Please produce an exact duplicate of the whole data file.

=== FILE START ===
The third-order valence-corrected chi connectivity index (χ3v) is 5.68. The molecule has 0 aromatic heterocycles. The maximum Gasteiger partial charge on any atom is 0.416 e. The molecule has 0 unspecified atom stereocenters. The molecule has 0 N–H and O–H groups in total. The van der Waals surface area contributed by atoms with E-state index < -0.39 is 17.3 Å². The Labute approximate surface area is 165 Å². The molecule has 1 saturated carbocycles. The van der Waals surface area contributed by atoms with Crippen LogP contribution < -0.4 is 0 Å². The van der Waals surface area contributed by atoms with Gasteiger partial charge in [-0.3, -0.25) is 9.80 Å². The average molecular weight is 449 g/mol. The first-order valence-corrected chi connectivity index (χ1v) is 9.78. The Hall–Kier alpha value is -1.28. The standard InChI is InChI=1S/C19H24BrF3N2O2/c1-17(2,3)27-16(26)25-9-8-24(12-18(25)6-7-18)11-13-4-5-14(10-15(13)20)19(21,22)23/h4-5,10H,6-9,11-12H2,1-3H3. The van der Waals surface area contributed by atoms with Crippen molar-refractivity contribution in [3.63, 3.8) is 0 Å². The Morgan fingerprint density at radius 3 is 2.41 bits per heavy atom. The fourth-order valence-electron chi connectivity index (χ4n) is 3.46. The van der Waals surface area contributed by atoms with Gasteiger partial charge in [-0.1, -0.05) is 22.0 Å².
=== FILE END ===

The third-order valence-corrected chi connectivity index (χ3v) is 5.68. The molecule has 0 aromatic heterocycles. The maximum Gasteiger partial charge on any atom is 0.416 e. The molecule has 0 unspecified atom stereocenters. The molecule has 0 N–H and O–H groups in total. The van der Waals surface area contributed by atoms with E-state index < -0.39 is 17.3 Å². The Labute approximate surface area is 165 Å². The molecule has 1 saturated carbocycles. The van der Waals surface area contributed by atoms with Crippen LogP contribution < -0.4 is 0 Å². The van der Waals surface area contributed by atoms with Gasteiger partial charge in [-0.3, -0.25) is 9.80 Å². The average molecular weight is 449 g/mol. The first-order valence-corrected chi connectivity index (χ1v) is 9.78. The Hall–Kier alpha value is -1.28. The standard InChI is InChI=1S/C19H24BrF3N2O2/c1-17(2,3)27-16(26)25-9-8-24(12-18(25)6-7-18)11-13-4-5-14(10-15(13)20)19(21,22)23/h4-5,10H,6-9,11-12H2,1-3H3. The van der Waals surface area contributed by atoms with Crippen molar-refractivity contribution in [3.63, 3.8) is 0 Å². The Morgan fingerprint density at radius 3 is 2.41 bits per heavy atom. The fourth-order valence-electron chi connectivity index (χ4n) is 3.46. The van der Waals surface area contributed by atoms with Gasteiger partial charge in [-0.1, -0.05) is 22.0 Å².